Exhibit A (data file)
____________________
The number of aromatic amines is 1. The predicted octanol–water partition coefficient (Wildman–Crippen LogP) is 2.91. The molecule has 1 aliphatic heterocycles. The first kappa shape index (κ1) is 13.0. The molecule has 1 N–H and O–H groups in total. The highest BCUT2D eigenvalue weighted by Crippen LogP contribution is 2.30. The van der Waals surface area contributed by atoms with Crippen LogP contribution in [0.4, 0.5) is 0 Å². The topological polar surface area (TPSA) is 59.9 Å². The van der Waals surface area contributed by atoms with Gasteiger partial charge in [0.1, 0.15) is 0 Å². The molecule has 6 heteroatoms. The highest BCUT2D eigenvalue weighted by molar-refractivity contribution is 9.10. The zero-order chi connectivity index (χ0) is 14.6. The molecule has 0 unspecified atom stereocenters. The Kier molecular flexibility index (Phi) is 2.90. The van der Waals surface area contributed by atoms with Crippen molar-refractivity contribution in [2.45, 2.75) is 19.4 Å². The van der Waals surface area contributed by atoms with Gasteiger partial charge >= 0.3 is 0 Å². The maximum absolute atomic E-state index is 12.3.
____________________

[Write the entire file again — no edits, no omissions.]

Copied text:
The number of aromatic amines is 1. The predicted octanol–water partition coefficient (Wildman–Crippen LogP) is 2.91. The molecule has 1 aliphatic heterocycles. The first kappa shape index (κ1) is 13.0. The molecule has 1 N–H and O–H groups in total. The highest BCUT2D eigenvalue weighted by Crippen LogP contribution is 2.30. The van der Waals surface area contributed by atoms with Crippen LogP contribution in [0.4, 0.5) is 0 Å². The topological polar surface area (TPSA) is 59.9 Å². The van der Waals surface area contributed by atoms with Gasteiger partial charge in [0.1, 0.15) is 0 Å². The molecule has 6 heteroatoms. The highest BCUT2D eigenvalue weighted by molar-refractivity contribution is 9.10. The zero-order chi connectivity index (χ0) is 14.6. The molecule has 0 unspecified atom stereocenters. The Kier molecular flexibility index (Phi) is 2.90. The van der Waals surface area contributed by atoms with Crippen molar-refractivity contribution in [2.45, 2.75) is 19.4 Å². The van der Waals surface area contributed by atoms with Gasteiger partial charge >= 0.3 is 0 Å². The maximum absolute atomic E-state index is 12.3.